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It’s not a surprise that everyone, who is related to creativity sometimes has questions like ‘Why am I doing this?’, ‘How to find a perfect idea?’ or even ‘Who is interested in what I am doing?’. I am the same and I know how it feels. One day you are full of ideas and you work hard till you get it done, another day you have no mood and maybe thinking to give it up. Last time I had such a period in my life I stumbled into new book ‘Big Magic’ by Elizabeth Gilbert who wrote ‘Eat.Pray.Love’. I put it to my ‘read list’ and forgot about it.  After a few reviews on Facebook I thought it was the time to sit down and read it. I had no expectations at all and was curious why it was so good. Oh. My. God. Now I have what is called a ‘book hangover’ – it’s when after you have read a book you continue thinking about it again and again, trying not to forget important ideas and eventually turning your notes into a blog post. I admire Elizabeth’s ability to deliver simple ideas so easily, so you feel like you are sitting with her…

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I’m trying to have it as a rule that I eat breakfast out on Saturdays. During the week I’m always in a hurry – I only have time to quickly eat porridge with berries and to buy a take away coffee at La Moka. But Saturday morning is finally the time to enjoy the most important meal of the day. We usually go to Jack’s at Junction for ‘Eggs Benedict’ or ‘Eggs Florentine’, but most of the time you have to stand in a queue… I had never queued for a breakfast in my life before I moved to London. Shortly after I got here I realized sometimes it really worth spending 15-20 minutes to enjoy a delicious meal. Queuing in England is like doing sports: there are certain rules, everybody knows what they are supposed to do and you can get ‘punished’ for breaking those unwritten regulations. Lol.  Even though the food is super delicious at Jack’s, last time we went to the coffee shop called Birdhouse. I went there a few times and always found it busy and this made me want to go there even more.  It’s just next to Story Coffee that makes it impossible to leave…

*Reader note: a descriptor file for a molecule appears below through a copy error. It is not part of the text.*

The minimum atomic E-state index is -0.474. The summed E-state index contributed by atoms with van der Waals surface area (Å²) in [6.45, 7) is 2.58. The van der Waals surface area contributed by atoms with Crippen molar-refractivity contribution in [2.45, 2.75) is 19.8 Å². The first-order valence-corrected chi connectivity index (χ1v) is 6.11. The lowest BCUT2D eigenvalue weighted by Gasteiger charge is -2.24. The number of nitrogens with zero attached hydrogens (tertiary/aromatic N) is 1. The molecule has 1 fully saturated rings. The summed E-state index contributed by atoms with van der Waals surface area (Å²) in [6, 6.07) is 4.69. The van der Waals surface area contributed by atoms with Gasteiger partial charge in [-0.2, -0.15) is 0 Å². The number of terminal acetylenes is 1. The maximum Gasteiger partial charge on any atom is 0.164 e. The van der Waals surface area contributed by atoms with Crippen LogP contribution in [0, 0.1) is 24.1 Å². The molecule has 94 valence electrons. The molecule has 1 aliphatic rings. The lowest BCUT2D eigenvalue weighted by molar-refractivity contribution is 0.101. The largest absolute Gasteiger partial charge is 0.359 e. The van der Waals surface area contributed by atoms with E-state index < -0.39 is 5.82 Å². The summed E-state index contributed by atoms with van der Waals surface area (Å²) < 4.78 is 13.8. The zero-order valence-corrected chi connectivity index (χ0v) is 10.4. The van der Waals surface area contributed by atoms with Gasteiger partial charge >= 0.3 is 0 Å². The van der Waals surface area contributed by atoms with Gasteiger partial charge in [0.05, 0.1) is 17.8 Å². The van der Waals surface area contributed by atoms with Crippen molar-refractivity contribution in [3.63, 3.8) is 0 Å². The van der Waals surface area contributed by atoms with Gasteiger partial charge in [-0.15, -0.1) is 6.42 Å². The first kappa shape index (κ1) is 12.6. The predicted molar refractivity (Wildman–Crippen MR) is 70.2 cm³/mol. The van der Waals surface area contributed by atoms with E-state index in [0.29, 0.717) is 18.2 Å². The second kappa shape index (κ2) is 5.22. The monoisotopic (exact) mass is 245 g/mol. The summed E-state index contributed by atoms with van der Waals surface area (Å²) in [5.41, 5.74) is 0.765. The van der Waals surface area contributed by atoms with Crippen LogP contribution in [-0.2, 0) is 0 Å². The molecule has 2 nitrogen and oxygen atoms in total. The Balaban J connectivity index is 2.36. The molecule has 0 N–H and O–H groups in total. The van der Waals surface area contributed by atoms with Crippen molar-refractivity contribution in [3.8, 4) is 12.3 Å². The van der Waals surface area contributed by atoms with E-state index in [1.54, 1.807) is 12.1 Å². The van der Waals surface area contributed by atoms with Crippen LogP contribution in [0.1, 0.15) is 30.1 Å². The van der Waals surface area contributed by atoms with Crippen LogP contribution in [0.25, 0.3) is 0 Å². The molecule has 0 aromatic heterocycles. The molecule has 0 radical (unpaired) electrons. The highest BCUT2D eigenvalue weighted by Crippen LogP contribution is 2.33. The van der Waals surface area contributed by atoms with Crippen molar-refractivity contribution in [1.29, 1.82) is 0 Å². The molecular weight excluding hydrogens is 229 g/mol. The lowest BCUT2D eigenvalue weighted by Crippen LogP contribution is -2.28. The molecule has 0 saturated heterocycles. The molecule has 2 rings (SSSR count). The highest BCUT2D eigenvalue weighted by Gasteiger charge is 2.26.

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Last time I lived abroad I fell into the usual trap when you postpone all sightseeing (museums in particular) until the very last moment when it’s time to pack up and leave. In my last 2 weeks in Hungary, I visited more places than in the entire year before. I already see the same thing happening to me here in London. This time it is a bit trickier as I moved here indefinitely but at the same time I know I won’t stay here forever. So the question is whether to plan to see stuff now or relax and enjoy everyday moments. I was in Soho on Saturday when my friend Tanya called me and made it inevitable to go to National Portrait Gallery. Yeay! On my way to our meeting point, I passed this very unique Italian delicatessen Lina Stores, which I immediately decided to share on the blog. It surprised me to discover that it’s been there for about 70 years! And the same family still runs this place. Believe me, it’s pasta heaven – all shapes and types! I always knew Italian cuisine was one of the best in the world with carefully selected jars, sauces and…